Kelpies are partly descended from Dingoes, with 3–4% of their genes coming from the native Australian dog. At the time of the origin of the breed, it was illegal to keep dingoes as pets, some dingo owners registered their animals as Kelpies or Kelpie crosses. Kelpies and dingoes are similar in conformation and colouring. There is no doubt that some people have deliberately mated dingoes to their Kelpies, and some opinion holds that the best dilution is 1/16–1/32, but that 1/2 and 1/4 will work. As the Dingo has been regarded as a savage sheep-killer since the first European settlement of Australia, few will admit to the practice.
The first dog called a Kelpie was a black and tan female pup with floppy ears bought by Jack Gleeson about 1872 from a litter born on Warrock Station near Casterton, owned by George Robertson, a Scot. This dog was named kelpie after the kelpie, a mythological shape shifting water spirit of Celtic folklore. Legend has it that "Kelpie" was sired by a dingo, but there is little evidence for or against this. In later years she was referred to as "(Gleeson's) Kelpie", to differentiate her from "(King's) Kelpie", her daughter.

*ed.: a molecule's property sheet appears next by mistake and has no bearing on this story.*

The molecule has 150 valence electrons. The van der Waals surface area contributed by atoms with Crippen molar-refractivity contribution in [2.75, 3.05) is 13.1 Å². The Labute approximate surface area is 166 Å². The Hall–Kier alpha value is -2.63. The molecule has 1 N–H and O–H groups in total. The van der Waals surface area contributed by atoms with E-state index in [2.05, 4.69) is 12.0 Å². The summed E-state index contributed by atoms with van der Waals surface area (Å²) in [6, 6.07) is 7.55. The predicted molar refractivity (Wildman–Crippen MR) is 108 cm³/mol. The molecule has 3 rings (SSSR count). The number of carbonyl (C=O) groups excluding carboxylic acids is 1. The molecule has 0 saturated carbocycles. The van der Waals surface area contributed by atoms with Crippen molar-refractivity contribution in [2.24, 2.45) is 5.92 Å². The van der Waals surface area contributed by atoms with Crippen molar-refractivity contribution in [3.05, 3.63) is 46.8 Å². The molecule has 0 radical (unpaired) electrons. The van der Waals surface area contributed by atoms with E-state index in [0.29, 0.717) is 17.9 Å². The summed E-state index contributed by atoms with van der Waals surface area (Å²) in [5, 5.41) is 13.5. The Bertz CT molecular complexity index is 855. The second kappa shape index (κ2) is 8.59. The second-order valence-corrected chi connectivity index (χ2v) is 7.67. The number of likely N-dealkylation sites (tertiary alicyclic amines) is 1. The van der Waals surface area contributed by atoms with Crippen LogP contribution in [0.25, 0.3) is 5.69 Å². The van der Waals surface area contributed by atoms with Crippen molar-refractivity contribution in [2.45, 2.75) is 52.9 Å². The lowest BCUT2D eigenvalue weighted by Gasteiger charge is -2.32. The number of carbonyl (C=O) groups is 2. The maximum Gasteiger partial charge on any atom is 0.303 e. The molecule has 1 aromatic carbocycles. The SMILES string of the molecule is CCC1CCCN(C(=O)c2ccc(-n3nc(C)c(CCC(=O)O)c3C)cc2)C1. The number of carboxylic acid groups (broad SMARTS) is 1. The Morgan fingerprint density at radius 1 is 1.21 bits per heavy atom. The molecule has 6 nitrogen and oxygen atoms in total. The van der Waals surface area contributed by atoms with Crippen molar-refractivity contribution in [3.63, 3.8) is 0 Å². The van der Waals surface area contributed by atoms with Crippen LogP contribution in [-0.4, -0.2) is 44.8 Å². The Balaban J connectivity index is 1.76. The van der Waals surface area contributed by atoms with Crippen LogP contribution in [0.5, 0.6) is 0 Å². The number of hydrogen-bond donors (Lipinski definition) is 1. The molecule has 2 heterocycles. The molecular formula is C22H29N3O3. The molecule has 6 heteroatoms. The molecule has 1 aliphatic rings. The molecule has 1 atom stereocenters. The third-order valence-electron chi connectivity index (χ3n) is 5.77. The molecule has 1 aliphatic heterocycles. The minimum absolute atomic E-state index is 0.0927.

The second "Kelpie" was "(King's) Kelpie", another black and tan bitch out of "Kelpie" by "Caesar", a pup from two sheepdogs imported from Scotland. However, challenges have been made[according to whom?] that these two sheepdogs were not from Scotland and may have had dingo blood. "(King's) Kelpie" tied the prestigious Forbes Trial in 1879, and the strain was soon popularly referred to as "Kelpie's pups", or just Kelpies. The King brothers joined another breeder, McLeod, to form a dog breeding partnership whose dogs dominated trials during 1900 to 1920.
There were a number of Kelpies named Red Cloud. The first and most famous was John Quinn's Red Cloud in the early 20th century. In the 1960s, another Red Cloud became well known in Western Australia. This started the tradition in Western Australia of calling all red or red and tan Kelpies, especially those with white chests, Red Cloud Kelpies. Other notable specimens include Gunner and Red Dog (c. 1971 – 21 November 1979), a Kelpie mix which was the subject of a movie, Red Dog, released in 2011.
Kelpies have now been exported to many countries including Argentina, Canada, Italy, Korea, New Caledonia, New Zealand, Sweden, the United Kingdom and the United States for various pursuits.
By 1990, Kelpies have been trained as scent dogs with good success rates. In Sweden they are widely used for tracking and rescue work.